A decade ago, Eid-ul-fitr did not mean much more than a day-off to me. After a couple of years in Mumbai, Eid and the month of Ramadan preceding it meant another excuse to feast! While the Muslims fast and practice abstinence in this month, most others take it as an excuse to do exactly the opposite of it. All of us have at some point made a trip to Mohammed Ali Road, some of us have been lucky to be invited for a home cooked iftaar. And those who are too lazy, have satiated themselves with iftaar special meals at Mughalai restaurant or even at Mc Donalds! (it seems Mc Donalds has an ‘iftaar-special Burger’).
The much-awaited Eid-ul-Fitr is here, for the muslims it is a time to celebrate as they count their blessings. The rest of us could take this as an opportunity to appreciate more than just the delicious food! The Dargahs and Mosques in Mumbai add baroque elements to the city’s landscape. Head to one of these to admire the architecture, to pray for barkat (prosperity) or just to get some sukoon (peace):
Haji Ali Dargah
One of Mumbai’s most recognised landmark. You have spotted it in a Bollywood film and admired it from a distance every time you visited South Bombay. Haji Ali Dargah situated in the middle of Arabian Sea, 500 yards from shoreline is popular among people of all religions and tourists from all over the world.
The pathway leading to the Dargah is swarming with people on Eid somehow adds to the magnanimity. The structure consists of a slim minaret and the tomb of the Saint Haji Ali. Once you are inside, look out for the detailed mirror-work interspersed with 99 different names of Allah.
Address: Walk down from Mahalaxmi Station on Western Line
Jama Masjid, Kalbadevi
Literally translated, ‘Friday Mosque’. Situated near the bustling Crawford Market in South Bombay, Jama Masjid is the largest and oldest mosque in Mumbai. The current mosque was reconstructed in 1775 and since then there have been several additions to its structure, including a school that imparts free secular and religious education to Muslim youth.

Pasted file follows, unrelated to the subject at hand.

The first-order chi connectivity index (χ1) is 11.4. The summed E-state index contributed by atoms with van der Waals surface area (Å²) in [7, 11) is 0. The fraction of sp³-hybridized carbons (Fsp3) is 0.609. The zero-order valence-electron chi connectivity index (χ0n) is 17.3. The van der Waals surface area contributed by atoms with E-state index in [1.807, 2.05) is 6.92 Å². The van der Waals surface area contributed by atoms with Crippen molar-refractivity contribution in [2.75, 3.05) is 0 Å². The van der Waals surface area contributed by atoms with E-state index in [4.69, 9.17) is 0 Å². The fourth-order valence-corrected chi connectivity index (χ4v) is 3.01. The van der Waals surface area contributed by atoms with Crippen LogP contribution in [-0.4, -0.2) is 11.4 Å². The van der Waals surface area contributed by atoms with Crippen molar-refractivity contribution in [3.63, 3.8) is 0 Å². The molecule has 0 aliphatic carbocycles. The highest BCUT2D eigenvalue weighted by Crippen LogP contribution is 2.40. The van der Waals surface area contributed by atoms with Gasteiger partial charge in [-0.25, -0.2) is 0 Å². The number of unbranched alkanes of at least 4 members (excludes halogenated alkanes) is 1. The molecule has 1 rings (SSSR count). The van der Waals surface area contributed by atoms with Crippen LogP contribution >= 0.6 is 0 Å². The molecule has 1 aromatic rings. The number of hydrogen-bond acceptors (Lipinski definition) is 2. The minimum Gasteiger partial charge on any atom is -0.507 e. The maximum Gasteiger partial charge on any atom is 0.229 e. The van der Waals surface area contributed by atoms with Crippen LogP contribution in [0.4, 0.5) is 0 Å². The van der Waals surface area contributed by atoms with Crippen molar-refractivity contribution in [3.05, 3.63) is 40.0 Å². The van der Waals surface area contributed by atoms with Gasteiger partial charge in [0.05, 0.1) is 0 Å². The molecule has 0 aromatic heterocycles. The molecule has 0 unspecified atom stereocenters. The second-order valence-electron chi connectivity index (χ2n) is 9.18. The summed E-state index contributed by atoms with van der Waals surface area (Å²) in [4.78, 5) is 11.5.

The structure is a quadrangular building encircled by a ring of terraced roofed and double storied buildings. The main eastern gate of the masjid leads to an ancient water-tank containing about ten feet of stagnant water, filled with gold and silver fish.
Getting there: Cab or a long walk from Charni Road Station on Western line
As Eid gets closer, it gets more and more difficult to navigate through food stalls, BMWs and LOT of people on gastronomic trips to Mohammed Ali road. What stands apart and almost overlooks the chaos in the Majestic Minara Masjid.
The vertiginous green minarets are hard to miss, they add to the baroque architecture that can be seen along the entire stretch of road. To enjoy the architecture and feel the tranquility, one should skip the evening risk and go early morning instead.
Getting there: Walk down from Masjid Station on Central Line
The oldest Dargah in Mumbai going back at least 350 years, this is the Dargah of the Secular Sufi Saint Makhdoom Ali Mahimi. Interestingly, the Dargah also houses the tombs of his mother, his maid servant and his pet goat. Architecturally, this is the only Dargah in Mumbai with 5 domes.
Apart from Eid, this Dargah attracts many visitors during 12-day festival in December every year to commemorate the Qazi. Lakhs of devotees throng the place to enjoy Sufi music, qawwali, religious poems, lectures and other such activities in conformity of Sharia laws.
Getting there: Walk down from Mahim Station on Western Line
The more I learn about Mumbai, the less I feel I know.